Arsenal and Bayern Munich are set to square of in the first leg of their battle for a place in the UEFA Champions League quarter-finals, and the fixture has special meaning to Jens Lehmann. The 44-year-old seized 61 caps for Germany, played for Schalke and Borussia Dortmund in his homeland, and made over 150 appearances for the Gunners, whom he helped win their last trophy in 2004.
Yet even two years after the end of his active career, Lehmann cannot take his eye off the ball and is taking part in the Match Against Poverty on 4 March alongside countless top stars. FIFA.com caught up with Lehman to discuss Bayern-Arsenal, his tips for the 2014 FIFA World Cup Brazil™ and whether he still enjoys playing football.
FIFA.com: Jens, just like last year, Bayern and Arsenal are facing each other in the Champions League's Round of 16. Bayern got through that time. And this time?
Jens Lehmann: It’ll be closer. Bayern have the advantage of coming back stronger from the winter break, having less injuries and being even stronger than last year. But Arsenal are stronger too.
Your ex-clubs Dortmund and Schalke have drawn tough opponents in Zenit and Real Madrid...
Dortmund would surely be happy to see some of their injured players back. I consider Dortmund the stronger team. Schalke against Real is an extremely attractive tie, but tough. You’ve got to make Madrid favourites there.
You retired in 2011, but take the field again from time to time, for example in Michael Ballack’s farewell game or at the beginning of March in the Match Against Poverty. How important are such charity games for you?
Very important, because they allow me to support good causes.
Do you still have butterflies in your stomach when you step on the pitch?
If good players are playing then I still enjoy playing. But it’s tough, many of my contemporaries have stopped playing and are often in a state of physical decline. That’s not so much fun (laughs).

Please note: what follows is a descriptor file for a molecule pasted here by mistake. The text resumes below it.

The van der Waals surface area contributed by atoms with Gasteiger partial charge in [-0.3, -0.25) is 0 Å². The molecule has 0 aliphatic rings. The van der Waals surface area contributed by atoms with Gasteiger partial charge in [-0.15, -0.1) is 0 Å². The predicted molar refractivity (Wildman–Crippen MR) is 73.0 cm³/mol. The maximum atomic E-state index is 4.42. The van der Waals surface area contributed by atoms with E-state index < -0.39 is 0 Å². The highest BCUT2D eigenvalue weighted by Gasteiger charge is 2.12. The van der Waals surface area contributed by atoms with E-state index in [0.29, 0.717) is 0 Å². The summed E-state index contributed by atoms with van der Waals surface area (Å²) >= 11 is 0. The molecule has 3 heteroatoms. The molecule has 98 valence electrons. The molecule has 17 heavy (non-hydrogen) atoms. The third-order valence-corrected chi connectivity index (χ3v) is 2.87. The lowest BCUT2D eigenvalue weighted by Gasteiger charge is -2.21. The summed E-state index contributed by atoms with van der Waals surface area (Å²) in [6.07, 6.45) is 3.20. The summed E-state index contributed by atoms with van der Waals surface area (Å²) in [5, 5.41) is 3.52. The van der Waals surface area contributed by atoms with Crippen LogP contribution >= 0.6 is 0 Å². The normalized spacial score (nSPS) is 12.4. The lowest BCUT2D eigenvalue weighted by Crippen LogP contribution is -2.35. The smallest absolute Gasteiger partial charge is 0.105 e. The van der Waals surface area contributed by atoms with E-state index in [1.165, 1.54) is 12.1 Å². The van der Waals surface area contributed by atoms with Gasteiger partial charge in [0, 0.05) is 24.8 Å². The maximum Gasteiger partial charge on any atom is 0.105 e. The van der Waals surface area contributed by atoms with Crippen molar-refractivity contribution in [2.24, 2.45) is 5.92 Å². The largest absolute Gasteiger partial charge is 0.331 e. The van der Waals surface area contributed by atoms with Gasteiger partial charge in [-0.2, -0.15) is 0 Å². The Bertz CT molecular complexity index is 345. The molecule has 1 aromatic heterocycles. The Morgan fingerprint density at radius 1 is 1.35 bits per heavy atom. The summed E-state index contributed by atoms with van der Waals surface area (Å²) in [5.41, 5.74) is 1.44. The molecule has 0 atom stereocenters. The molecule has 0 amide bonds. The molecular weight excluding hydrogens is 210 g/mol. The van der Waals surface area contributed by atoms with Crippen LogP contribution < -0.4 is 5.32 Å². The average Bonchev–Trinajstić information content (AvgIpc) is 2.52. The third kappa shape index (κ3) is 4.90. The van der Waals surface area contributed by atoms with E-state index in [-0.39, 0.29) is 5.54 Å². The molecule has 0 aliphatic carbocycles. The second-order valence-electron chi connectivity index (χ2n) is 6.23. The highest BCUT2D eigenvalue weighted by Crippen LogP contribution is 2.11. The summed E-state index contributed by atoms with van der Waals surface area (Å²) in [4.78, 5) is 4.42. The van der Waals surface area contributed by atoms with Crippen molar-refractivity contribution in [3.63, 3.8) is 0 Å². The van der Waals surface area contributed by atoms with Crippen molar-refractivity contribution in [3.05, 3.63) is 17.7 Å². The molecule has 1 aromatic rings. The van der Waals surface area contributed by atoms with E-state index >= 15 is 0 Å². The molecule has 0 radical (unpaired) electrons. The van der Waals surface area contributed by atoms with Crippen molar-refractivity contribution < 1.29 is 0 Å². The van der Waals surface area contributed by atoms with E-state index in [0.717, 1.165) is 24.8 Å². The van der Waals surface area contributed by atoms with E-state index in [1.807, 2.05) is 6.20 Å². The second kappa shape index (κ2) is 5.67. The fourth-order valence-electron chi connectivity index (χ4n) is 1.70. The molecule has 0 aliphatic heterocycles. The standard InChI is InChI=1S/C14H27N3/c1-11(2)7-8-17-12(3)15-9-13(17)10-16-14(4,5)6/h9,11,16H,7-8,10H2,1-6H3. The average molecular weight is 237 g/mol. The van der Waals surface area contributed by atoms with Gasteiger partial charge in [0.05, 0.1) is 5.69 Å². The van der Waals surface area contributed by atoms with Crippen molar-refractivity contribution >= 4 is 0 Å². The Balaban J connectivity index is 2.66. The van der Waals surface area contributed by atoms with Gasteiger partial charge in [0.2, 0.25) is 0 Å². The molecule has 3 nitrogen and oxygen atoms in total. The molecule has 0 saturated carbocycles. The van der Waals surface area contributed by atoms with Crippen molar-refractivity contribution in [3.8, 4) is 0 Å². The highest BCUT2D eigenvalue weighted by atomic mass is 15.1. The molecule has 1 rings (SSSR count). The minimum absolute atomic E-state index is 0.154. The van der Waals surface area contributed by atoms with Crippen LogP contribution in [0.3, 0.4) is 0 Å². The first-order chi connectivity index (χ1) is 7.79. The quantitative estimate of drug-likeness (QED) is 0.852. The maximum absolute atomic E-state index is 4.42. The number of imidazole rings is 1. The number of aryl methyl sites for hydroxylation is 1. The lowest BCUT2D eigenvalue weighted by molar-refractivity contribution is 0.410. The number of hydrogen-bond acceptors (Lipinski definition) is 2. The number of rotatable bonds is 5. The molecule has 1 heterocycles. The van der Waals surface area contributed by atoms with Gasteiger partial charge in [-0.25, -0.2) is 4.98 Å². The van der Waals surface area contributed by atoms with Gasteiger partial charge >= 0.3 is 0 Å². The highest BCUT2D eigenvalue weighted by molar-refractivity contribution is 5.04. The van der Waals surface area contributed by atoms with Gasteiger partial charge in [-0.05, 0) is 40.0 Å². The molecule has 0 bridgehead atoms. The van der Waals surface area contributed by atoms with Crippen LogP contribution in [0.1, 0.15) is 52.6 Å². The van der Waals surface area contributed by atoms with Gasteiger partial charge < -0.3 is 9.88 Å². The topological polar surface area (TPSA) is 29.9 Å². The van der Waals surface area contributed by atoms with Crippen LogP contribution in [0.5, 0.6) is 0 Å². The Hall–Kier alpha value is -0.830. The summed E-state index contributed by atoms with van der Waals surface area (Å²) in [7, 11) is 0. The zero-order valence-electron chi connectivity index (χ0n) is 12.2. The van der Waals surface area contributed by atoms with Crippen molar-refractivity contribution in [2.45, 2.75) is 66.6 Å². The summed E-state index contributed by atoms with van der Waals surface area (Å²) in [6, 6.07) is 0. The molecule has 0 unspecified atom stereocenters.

On a personal level, you’re socially engaged with your project Kicking Girls. What is it exactly?
This is a project of the Laureus Foundation, which supports girls who do not have the possibility to play in football teams. In it they’re generally trained by female coaches. The girls typically come from immigrant families, who are sometimes not happy with their daughters being trained by men. Laureus also supplies the initial equipment, which means they can play football like other girls.
You gained your coaching badges in England. What are your future plans?
I did my courses in Wales and with Arsenal. I think I’ll be going back into football soon. As a coach or a sporting director. There’s nothing concrete yet.
With Brazil 2014 looming, what are your thoughts on Germany’s opponents Portugal, Ghana and USA?
A difficult group including two teams, USA and Ghana, who are tough to predict. It’s won’t be easy.
Will it be an advantage for USA that their coach Jurgen Klinsmann knows German football so well?
A clear advantage for the Americans and also a very interesting match-up.
What do you expect from the tournament in Brazil in general?
That it’ll be entertaining. Perhaps somebody, hopefully Germany, will succeed in breaking the South Americans’ dominance on their home continent and win it. During the tournament we’ll see how fit the individual teams are. Argentina and Brazil are naturally the favourites. The Belgians could spring a surprise. Spain and Germany are currently the strongest teams in Europe. It’d be good to see Germany in the Final.